If 9/10 of the busiest stations in the UK are in London it seems logical that 10 of the least used stations aren’t**. Spread out across the country (although interestingly none in Wales) the top 10 quietest stations range from Coombe in rural Cornwall to Breich in Scotland. There’s a bit more movement in the Least Used top 10 as the margins that separate total passenger numbers are obviously much smaller. Nonetheless the stations in this list tend to interchange ranks with each other every year. The only station that didn’t appear last year is Elton & Orston, which rose 7 places in the rankings. The Nottinghamshire entry, which replaces Denton – Manchester, has seen steady decline in usage over the last 10 years. In 2014 there was a peak in usage which saw the station drop out of the top 10. The explanation for this is unclear.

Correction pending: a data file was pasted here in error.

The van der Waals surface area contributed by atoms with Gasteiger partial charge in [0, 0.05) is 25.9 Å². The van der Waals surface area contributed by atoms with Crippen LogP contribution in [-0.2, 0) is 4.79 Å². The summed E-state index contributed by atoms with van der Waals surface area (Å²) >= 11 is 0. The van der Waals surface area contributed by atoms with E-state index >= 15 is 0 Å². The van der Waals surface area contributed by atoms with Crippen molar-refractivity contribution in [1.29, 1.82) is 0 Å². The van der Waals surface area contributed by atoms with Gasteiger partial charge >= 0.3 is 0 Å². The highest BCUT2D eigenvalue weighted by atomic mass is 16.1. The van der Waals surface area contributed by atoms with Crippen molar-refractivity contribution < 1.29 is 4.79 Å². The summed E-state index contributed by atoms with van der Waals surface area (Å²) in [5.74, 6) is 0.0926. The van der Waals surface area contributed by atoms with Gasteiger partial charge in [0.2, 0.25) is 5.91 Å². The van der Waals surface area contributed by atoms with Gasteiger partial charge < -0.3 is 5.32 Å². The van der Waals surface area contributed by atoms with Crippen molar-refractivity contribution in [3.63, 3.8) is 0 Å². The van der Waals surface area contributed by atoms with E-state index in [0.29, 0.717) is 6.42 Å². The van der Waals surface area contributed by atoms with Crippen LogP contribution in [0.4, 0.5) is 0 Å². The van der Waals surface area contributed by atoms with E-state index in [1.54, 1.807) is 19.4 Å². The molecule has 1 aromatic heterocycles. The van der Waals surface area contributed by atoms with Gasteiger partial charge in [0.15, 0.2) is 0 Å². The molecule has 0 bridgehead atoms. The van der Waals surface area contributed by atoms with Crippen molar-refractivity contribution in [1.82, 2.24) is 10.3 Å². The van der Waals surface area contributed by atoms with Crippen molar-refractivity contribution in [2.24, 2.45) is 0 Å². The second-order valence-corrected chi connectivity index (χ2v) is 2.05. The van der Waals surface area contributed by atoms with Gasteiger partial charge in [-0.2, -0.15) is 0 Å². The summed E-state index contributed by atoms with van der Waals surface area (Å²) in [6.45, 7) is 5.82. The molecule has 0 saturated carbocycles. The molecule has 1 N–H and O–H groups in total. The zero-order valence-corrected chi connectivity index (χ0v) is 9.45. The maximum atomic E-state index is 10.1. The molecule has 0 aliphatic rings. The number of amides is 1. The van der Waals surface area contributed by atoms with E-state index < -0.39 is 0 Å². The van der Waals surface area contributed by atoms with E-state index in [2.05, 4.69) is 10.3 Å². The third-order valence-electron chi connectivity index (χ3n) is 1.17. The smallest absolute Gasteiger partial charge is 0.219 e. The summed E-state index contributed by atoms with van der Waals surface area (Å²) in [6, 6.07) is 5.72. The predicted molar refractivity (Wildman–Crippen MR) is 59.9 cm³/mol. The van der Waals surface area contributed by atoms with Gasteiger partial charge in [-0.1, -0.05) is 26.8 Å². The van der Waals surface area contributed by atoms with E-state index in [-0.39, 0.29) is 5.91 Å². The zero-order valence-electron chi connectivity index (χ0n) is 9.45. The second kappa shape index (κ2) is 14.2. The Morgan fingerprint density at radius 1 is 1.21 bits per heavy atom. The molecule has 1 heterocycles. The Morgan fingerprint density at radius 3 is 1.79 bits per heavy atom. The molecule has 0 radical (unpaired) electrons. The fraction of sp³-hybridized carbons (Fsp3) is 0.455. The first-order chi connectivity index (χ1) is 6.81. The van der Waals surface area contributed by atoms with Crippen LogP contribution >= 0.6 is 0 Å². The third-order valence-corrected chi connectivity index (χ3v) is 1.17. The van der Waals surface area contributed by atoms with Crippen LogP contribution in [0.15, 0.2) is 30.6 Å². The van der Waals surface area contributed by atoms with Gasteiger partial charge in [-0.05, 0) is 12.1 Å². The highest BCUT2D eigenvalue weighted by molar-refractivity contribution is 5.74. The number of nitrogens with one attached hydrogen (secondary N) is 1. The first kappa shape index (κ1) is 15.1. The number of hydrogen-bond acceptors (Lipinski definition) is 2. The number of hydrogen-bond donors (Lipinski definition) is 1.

**London doesn’t make the list until Rank No. 333 where the capital’s least used station, Sudbury & Harrow Road, has a comparatively massive 19,124 yearly journeys.

Image By Mark Hurn

Shippea Hill – Photo by Mark Hurn; CC-BY-SA-2.0

The reasons for such poor passenger footfall vary. The remote locations of some of the Scottish entries naturally produce a low yield in usage despite some of these stations having a reasonable level of service. Others in more densely populated areas such as Reddish South deliberately have such poor levels of service that passengers are actively discouraged to use them. Infrequent and inconvenient services are ran – often only once a week, in one direction and very early in the morning. These bare minimum ‘Parliamentary Services’ allow Train Operating Companies to wilfully neglect stations on non-main line routes without legally having to close the station – an expensive and lengthy procedure.